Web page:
These are per-stage properties. So if you have a single “shader” that represents multiple stages, then how exactly do you map its resources? Would this not mean that all shader stages in that shader use the same descriptor set mapping, and thus all of the resources must be loaded, even if a particular stage doesn’t actually use them?

If you look at the descriptor set setup code in Mantle, it’s very clear that the API expects descriptor sets to function independently of shader stage characteristics. All the shader stage creation data says about a particular descriptor set resource is that it uses it and what general type it is. How big it is in the shader and so forth is entirely defined by the descriptor set binding, not the shader stage data. And likely not the shader itself.

With your way, it is possible for a multi-stage shader to reference resources that are only used by one of the stages in the shader. But since it is mentioned in the descriptor binding for that shader (which is again not broken out by stage), the API has to do one of two things.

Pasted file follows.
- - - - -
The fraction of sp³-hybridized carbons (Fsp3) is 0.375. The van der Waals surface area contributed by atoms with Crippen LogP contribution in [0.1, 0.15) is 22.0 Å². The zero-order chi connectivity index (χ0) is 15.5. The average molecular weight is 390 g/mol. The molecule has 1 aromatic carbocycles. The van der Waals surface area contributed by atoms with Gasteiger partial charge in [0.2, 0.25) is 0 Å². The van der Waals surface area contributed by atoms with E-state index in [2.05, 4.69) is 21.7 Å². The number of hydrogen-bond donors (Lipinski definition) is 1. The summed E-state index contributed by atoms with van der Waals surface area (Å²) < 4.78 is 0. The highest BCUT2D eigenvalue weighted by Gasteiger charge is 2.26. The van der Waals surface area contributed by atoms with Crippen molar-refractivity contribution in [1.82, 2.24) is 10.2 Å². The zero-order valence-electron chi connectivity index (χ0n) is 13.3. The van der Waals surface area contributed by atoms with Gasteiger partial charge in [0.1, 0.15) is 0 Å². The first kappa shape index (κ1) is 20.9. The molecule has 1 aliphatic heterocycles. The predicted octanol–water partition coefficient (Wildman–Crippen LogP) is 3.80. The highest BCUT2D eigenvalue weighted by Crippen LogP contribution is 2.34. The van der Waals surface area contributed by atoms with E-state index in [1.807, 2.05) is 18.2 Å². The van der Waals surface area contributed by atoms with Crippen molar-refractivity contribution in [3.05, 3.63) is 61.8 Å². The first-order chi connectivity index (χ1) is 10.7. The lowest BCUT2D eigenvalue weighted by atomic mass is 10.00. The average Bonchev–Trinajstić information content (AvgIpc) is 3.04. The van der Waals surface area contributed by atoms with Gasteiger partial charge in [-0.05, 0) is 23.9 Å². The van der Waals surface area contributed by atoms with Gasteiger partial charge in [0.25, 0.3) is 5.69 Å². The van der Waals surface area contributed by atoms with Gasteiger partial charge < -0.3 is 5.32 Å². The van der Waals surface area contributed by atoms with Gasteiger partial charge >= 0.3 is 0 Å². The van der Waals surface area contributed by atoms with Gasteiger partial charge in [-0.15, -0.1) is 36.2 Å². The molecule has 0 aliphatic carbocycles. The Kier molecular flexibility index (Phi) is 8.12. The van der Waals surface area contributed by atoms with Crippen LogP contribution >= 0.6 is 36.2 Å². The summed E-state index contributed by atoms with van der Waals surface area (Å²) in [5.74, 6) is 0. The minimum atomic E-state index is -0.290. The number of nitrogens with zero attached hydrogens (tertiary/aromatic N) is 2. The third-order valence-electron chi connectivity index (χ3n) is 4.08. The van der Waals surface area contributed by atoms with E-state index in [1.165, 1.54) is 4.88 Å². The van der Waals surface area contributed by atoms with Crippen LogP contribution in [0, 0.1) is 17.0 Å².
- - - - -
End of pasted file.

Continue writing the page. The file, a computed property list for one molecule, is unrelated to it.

1. Know, for each shader stage within a multi-stage program, whether it actually uses a particular resource. This creates a dependency between the actual contents of a shader stage in a pipeline and the descriptor sets that it uses. Such a dependency did not exist before. Also, this requires more SPIR-V compiler work, since it needs to extract that data and store it in a place accessible by the CPU, so that descriptor set binds can read it and be adjusted accordingly.

  2. Follow the data for the descriptor set. This means that it must assume that every shader stage will use every resource in the descriptor set layout defined when those shader stages were built into the pipeline.

This is a lot more complicated than just letting every shader stage be separate.